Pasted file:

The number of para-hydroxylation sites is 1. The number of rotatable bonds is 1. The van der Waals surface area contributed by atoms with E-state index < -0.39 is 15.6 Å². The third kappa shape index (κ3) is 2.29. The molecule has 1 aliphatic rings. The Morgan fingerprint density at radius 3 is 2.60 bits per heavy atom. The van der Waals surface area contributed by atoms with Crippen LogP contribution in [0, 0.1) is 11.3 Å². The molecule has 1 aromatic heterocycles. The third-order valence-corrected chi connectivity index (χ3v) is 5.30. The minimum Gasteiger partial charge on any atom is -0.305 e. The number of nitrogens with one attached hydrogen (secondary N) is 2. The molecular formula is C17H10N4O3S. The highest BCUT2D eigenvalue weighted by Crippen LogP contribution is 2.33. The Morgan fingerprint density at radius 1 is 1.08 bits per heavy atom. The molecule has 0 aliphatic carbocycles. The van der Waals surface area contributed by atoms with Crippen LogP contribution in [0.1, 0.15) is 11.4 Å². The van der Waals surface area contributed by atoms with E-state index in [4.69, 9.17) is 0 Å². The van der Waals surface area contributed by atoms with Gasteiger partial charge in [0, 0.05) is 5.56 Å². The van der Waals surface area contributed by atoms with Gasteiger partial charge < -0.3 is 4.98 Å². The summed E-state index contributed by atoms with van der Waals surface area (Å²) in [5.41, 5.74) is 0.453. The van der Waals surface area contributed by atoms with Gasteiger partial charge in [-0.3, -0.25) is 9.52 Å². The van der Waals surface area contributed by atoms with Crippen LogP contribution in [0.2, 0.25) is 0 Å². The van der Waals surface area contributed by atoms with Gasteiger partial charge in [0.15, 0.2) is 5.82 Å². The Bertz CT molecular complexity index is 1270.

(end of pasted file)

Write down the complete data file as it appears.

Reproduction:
The number of para-hydroxylation sites is 1. The number of rotatable bonds is 1. The van der Waals surface area contributed by atoms with E-state index < -0.39 is 15.6 Å². The third kappa shape index (κ3) is 2.29. The molecule has 1 aliphatic rings. The Morgan fingerprint density at radius 3 is 2.60 bits per heavy atom. The van der Waals surface area contributed by atoms with Crippen LogP contribution in [0, 0.1) is 11.3 Å². The molecule has 1 aromatic heterocycles. The third-order valence-corrected chi connectivity index (χ3v) is 5.30. The minimum Gasteiger partial charge on any atom is -0.305 e. The number of nitrogens with one attached hydrogen (secondary N) is 2. The molecular formula is C17H10N4O3S. The highest BCUT2D eigenvalue weighted by Crippen LogP contribution is 2.33. The Morgan fingerprint density at radius 1 is 1.08 bits per heavy atom. The molecule has 0 aliphatic carbocycles. The van der Waals surface area contributed by atoms with Crippen LogP contribution in [0.1, 0.15) is 11.4 Å². The van der Waals surface area contributed by atoms with E-state index in [4.69, 9.17) is 0 Å². The van der Waals surface area contributed by atoms with Gasteiger partial charge in [0, 0.05) is 5.56 Å². The van der Waals surface area contributed by atoms with Gasteiger partial charge < -0.3 is 4.98 Å². The summed E-state index contributed by atoms with van der Waals surface area (Å²) in [5.41, 5.74) is 0.453. The van der Waals surface area contributed by atoms with Gasteiger partial charge in [-0.3, -0.25) is 9.52 Å². The van der Waals surface area contributed by atoms with Crippen LogP contribution in [0.2, 0.25) is 0 Å². The van der Waals surface area contributed by atoms with Gasteiger partial charge in [0.15, 0.2) is 5.82 Å². The Bertz CT molecular complexity index is 1270.